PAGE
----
("Hyperactive" Children or Hyperactive Culture?)
DSM III-R Criteria for
Attention-deficit Hyperactivity Disorder
314.01 Attention-deficit Hyperactivity Disorder (ADHD)
The essential features of this disorder are developmentally inappropriate degrees of inattention, impulsiveness, and hyperactivity. People with the disorder generally display some disturbance in each of these areas, but to varying degrees. Manifestations of the disorder usually appear in most situations, including at home, in school, at work, and in social situations, but to varying degrees. Some people, however, show signs of the disorder in only one setting, such as at home or at school. Symptoms typically worsen in situations requiring sustained attention, such as listening to a teacher in a classroom, attending meetings, or doing class assignments or chores at home. Signs of the disorder may be minimal or absent when the person is receiving frequent reinforcement or very strict control, or is in a novel setting or a one-to-one situation (e.g., being examined in the clinician's office, or interacting with a videogame.)
Impulsiveness is often demonstrated by blurting out answers to questions before they are completed, making comments out of turn, failing to await one's turn in group tasks, failing to heed directions fully before beginning to respond to assignments, interrupting the teacher during a lesson, and interrupting or talking to other children during quiet work periods. Hyperactivity may be evidenced by difficulty remaining seated, excessive jumping about, running in classroom, fidgeting, manipulating objects, and twisting and wiggling in one's seat. At home, inattention may be displayed in failure to follow through on others' requests and instructions and in frequent shifts from one uncompleted activity to another. Problems with impulsiveness are often expressed by interrupting or intruding on other family members and by accident-prone behavior, such as grabbing a hot pan from the stove or carelessly knocking over a pitcher. Hyperactivity may be evidenced by an inability to remain seated when expected to do so and by excessively noisy activities.
When children play games with their friends, it is difficult for them to follow the rules of the games or to listen to other children. Impulsiveness is frequently demonstrated by not being able to await one's turn in games, interrupting, grabbing objects (not with malevolent intent), and engaging in potentially dangerous activities without considering the possible consequences, e.g., riding a skateboard over extremely rough terrain. Hyperactivity may be shown by excessive talking and by an inability to play quietly and to regulate one's activity to conform to the demands of the game.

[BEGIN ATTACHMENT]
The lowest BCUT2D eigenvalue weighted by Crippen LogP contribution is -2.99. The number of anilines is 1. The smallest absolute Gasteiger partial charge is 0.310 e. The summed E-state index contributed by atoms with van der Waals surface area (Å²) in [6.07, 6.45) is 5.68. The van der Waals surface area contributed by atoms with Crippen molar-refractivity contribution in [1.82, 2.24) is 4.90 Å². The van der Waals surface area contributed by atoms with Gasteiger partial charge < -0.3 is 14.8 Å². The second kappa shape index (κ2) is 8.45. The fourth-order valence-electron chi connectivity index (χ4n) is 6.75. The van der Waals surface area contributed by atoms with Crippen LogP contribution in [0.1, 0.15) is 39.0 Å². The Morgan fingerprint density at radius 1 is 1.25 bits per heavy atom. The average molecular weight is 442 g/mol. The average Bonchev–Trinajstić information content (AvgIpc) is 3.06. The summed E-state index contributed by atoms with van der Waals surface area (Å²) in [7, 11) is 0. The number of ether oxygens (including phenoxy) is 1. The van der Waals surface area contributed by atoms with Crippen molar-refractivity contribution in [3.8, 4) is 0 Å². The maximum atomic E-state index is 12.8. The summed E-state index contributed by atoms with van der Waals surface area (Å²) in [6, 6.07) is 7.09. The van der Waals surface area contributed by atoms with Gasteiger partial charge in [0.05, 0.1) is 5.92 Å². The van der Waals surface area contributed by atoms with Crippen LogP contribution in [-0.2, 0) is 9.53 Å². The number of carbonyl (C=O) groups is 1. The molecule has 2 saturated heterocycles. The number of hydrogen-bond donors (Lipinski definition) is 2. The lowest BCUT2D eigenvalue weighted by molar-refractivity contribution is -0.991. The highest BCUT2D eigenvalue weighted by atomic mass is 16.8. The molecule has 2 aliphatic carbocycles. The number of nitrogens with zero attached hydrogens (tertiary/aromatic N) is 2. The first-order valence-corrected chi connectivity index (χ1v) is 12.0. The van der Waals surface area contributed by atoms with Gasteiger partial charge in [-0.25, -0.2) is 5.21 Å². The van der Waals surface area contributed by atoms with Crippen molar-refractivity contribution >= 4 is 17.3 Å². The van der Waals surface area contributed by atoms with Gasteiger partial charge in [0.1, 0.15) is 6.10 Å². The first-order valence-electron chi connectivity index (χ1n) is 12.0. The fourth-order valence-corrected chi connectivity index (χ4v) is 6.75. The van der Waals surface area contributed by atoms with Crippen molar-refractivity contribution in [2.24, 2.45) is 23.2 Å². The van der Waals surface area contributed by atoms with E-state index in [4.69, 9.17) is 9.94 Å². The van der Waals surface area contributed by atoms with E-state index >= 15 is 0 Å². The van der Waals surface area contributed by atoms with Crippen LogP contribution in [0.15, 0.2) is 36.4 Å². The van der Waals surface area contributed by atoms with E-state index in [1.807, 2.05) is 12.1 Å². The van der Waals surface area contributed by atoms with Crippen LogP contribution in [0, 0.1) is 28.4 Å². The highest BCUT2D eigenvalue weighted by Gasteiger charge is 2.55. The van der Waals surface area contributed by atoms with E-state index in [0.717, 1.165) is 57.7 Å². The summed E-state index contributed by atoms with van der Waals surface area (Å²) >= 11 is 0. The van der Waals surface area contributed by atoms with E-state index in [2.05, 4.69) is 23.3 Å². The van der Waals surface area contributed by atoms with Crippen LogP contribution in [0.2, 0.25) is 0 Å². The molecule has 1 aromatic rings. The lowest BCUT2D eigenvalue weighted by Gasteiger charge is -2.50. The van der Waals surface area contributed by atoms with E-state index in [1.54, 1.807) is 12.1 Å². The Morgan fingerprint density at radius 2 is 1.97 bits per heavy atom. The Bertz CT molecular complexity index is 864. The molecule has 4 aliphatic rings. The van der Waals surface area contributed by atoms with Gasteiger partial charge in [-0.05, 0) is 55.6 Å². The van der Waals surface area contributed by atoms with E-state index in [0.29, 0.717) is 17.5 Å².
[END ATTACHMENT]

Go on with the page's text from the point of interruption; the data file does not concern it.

In preschool children, the most prominent features are generally signs of gross motor over-activity, such as excessive running or climbing. The child is often described as being on the go and "always having his motor running." You can observe inattention by watching those children shifting frequently from one activity to another. They say that, in older children and adolescents, the most prominent features tend to be excessive fidgeting and restlessness. In adolescents, impulsiveness is often displayed in social activities, such as initiating a diverting activity on the spur of the moment instead of attending to a previous commitment (e.g., joy riding instead of doing homework, or partying, daring games etc.)
Associated features. Associated features vary as a function of age, and include low self-esteem, mood lability, low frustration tolerance, and temper outbursts. Academic underachievement is characteristic of most children with this disorder. Non-localized, "soft," neurological signs and motor-perceptual dysfunctions (e.g., poor eye-hand coordination) may be present.
Age at onset. In approximately half...